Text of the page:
If I could turn back time: the confusion between two TENETs and the role of trade marks

Image from Wikimedia Commons, the free media repository

Dr. Alexandros Antoniou, Lecturer in Media Law, University of Essex

Christopher Nolan’s much-anticipated “mind-bending” film Tenet was released in the UK in late August 2020 to mixed reviews. Nevertheless, it performed well internationally. This is not, however, surprising for Nolan, whose blockbusters Inception, Dunkirk and The Dark Knight trilogy saw massive box office returns.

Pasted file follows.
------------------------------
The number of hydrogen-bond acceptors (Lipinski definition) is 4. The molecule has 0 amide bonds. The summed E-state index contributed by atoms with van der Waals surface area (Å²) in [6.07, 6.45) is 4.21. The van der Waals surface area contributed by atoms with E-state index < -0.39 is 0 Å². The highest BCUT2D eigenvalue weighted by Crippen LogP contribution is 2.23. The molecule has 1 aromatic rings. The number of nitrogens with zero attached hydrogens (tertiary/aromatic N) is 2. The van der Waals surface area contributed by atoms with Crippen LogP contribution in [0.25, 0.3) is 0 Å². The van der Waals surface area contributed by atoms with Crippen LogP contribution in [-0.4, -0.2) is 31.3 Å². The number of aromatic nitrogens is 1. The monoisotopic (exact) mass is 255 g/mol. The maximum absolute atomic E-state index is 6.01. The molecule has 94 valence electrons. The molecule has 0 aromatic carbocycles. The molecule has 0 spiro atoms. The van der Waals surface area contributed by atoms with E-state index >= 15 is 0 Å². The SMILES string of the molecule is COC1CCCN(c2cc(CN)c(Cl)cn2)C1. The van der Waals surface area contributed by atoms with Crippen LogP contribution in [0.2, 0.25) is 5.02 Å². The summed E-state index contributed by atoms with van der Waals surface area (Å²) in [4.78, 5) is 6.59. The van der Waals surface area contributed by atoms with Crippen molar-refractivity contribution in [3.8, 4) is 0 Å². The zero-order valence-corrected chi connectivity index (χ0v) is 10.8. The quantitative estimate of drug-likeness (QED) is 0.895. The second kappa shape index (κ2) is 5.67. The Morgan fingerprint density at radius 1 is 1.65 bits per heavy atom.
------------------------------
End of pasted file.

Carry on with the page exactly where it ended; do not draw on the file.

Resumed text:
“The story [in Tenet] takes on ideas of time and how we experience it – interacting a science fiction component with the classic elements of the spy genre”, Nolan said. The first trailer of the movie arrived with a simple title logo in which the last two letters, i.e. E and T, were inverted, making an indirect reference to the concept of time inversion which provides a framework for the film’s plot.

When the first trailer dropped in December 2019, a bicycle components brand based out of Bellingham in the US state of Washington, also named Tenet, published the following post on Instagram:

View this post on Instagram